Their blood glucose meters automatically lock for testing if more than 24 hours has elapsed between sets of quality control checks. Medical technologists calibrate each new lot of test strips and check linearity for each new lot or meter. Certified glucose meter operators, usually nurses, perform daily QC and proficiency testing three times a year using the CAP’s whole blood glucose Survey. Personnel who perform POC glucose testing are trained and certified under the supervision of clinical laboratory technologists and tested twice a year, then annually thereafter.
“The problem is, you’ve got so many different operators—hundreds of operators—who may go through years of testing before they encounter their first critical value. It’s hard to get compliance with a policy when there’s so little experience. So that’s why training and visual aids are important,” he says. “It’s not enough to have a policy in place. There are so many other things you need to do to get compliance with the policy.”
The Southern Arizona VA upgraded to the Accu-Chek Inform II meter last June. Dr. Schifman’s group set two goals during the transition: operators were retrained to repeat the test for point-of-care glucose and notify providers of critical range results.
“In order to switch, every operator had to go through training with the new meter and take a new test to prove they were competent,” says Susan T. Page, MT(ASCP), a coauthor of the Archives study and chief medical technologist at the Southern Arizona VA Healthcare System.
“It all tied in so well,” Page recalls. “People were very happy to get the new meters because they are much more user-friendly, with the smaller sample size requirement. Also, the spot on the test strip where you apply the blood was moved in the newer version, making it much easier for every operator to use. And the new meters actually tell you if there’s too much sample, or too little.”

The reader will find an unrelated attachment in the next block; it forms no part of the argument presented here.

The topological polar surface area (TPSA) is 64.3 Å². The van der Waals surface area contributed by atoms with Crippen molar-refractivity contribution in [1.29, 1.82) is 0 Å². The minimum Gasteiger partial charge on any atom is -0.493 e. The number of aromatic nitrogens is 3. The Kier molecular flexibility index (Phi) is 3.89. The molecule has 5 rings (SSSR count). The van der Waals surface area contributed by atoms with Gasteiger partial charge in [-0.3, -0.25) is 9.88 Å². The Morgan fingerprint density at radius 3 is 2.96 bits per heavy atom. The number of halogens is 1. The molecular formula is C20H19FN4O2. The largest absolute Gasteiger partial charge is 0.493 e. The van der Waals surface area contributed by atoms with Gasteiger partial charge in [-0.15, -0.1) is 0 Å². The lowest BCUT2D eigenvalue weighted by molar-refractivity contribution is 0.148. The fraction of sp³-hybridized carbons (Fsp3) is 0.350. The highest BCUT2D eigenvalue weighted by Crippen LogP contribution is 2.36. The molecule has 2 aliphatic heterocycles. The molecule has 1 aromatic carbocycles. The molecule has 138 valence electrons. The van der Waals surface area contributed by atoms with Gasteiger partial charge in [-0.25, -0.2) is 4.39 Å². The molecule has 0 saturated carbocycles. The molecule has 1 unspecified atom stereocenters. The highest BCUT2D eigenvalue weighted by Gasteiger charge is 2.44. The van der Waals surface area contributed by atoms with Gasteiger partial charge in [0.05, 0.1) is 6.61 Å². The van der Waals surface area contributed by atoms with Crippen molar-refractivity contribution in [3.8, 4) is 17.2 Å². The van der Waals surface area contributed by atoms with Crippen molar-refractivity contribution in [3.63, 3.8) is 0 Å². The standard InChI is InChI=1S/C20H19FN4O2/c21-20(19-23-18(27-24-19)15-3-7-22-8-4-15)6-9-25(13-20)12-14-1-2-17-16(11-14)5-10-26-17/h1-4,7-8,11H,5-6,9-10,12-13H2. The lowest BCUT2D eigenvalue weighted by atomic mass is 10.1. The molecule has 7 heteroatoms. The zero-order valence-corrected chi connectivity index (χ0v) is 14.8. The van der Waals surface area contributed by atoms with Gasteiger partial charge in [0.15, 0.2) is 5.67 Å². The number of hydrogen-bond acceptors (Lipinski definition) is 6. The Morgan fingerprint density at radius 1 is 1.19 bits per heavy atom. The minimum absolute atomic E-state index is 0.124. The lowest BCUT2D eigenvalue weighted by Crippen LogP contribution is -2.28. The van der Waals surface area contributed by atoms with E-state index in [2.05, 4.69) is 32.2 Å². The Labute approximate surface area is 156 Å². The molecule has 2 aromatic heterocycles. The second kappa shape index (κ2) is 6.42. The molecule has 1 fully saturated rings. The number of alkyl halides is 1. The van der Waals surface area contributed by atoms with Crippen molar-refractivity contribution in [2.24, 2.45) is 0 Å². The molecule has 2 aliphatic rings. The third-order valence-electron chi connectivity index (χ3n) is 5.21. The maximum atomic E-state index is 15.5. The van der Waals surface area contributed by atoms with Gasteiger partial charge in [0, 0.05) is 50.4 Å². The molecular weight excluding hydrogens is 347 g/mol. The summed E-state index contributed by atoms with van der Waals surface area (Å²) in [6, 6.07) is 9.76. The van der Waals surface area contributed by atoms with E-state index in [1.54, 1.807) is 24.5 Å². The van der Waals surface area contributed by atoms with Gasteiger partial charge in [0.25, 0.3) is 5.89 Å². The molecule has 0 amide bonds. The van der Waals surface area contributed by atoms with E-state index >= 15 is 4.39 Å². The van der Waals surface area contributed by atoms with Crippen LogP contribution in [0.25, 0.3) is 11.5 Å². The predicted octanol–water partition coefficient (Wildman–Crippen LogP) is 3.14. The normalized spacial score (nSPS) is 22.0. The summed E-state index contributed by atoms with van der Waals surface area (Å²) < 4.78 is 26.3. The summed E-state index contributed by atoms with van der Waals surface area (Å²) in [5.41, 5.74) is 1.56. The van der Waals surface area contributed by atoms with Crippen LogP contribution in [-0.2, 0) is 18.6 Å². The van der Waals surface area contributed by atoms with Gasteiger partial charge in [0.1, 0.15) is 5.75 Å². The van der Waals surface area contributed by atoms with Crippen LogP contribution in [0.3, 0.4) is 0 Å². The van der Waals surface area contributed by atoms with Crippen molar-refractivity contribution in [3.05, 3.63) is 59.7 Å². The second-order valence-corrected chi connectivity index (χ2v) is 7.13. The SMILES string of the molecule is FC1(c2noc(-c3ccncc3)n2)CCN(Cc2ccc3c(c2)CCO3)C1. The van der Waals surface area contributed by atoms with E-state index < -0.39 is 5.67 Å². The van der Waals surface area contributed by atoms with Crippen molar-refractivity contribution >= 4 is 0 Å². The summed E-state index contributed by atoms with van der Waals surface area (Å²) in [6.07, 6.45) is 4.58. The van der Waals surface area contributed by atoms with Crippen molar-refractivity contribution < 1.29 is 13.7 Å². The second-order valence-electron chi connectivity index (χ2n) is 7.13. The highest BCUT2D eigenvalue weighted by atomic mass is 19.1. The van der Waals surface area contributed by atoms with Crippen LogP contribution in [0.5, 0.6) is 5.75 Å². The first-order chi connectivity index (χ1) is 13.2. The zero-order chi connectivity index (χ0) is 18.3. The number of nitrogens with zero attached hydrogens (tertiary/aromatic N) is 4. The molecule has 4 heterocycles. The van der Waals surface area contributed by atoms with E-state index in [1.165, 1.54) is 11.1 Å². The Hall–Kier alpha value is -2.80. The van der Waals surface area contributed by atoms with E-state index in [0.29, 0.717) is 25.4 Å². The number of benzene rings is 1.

The transition afforded the opportunity to make other changes as well. New visual aids were placed on all meters. Most important, Dr. Schifman says, the team took advantage of the timing to unveil a new template for POC glucose critical value reporting. The template (see page 50), designed by the former QA and POC coordinators, fits into the patient’s electronic medical record and has helped ease the process of checking and documenting critical results.
“This template actually states our policy for point-of-care glucose testing,” says quality assurance manager and lead laboratory technician Teresa Cox, who helped update and implement the template. “So not only does it help by providing documentation that there was notification to the provider, but it also gives operators a review of which test results should be repeated, what the critical ranges are, and so forth.”
“As soon as we put the Accu-Chek Inform II in place,” Cox adds, “we saw a huge reduction in the number of critical values that showed up on our reports.”
Since April 2014, the institution has halved the number of critical POC glucose values and vastly lowered the error rates. More than 95 percent of critical values are retested within 10 minutes. And almost half of all confirmed critical measurements are documented in letters to providers.
The laboratory saw a marked improvement in accuracy with glucose testing when it switched from the Accu-Chek Inform I to the Inform II. Between April and November 2014, Dr. Schifman says, 100 percent of all critical low and 81 percent of all critical high measurements were confirmed as accurate.
“The Accu-Chek I requires 4 µL of capillary blood, but the Accu-Chek Inform II requires only 0.6 µL. So the risk of undersampling, which would cause an erroneous low result, has in our experience been eliminated. Technology has really solved that problem,” Dr. Schifman says.
Erroneous high glucose measurements, on the other hand, likely stem from the disinfectants used to clean patients’ skin before collecting a capillary blood sample. “If that disinfectant doesn’t dry, it can interfere with the measurement and give a falsely elevated glucose test. So that aspect of it relies on training and an adequate collection technique to make sure you don’t collect the sample through a wet field. We have had success with that, but not full success,” he says.
In the meantime, his team continues to work to bring everyone on-board.
Says Cox: “We talk about this initiative in our monthly patient safety meetings and in nurse manager meetings, so we can get other people engaged in our goals and objectives for high-quality point-of-care testing. It’s not just about the laboratory. Everyone needs to get involved.”
Ann Griswold is a writer in San Francisco.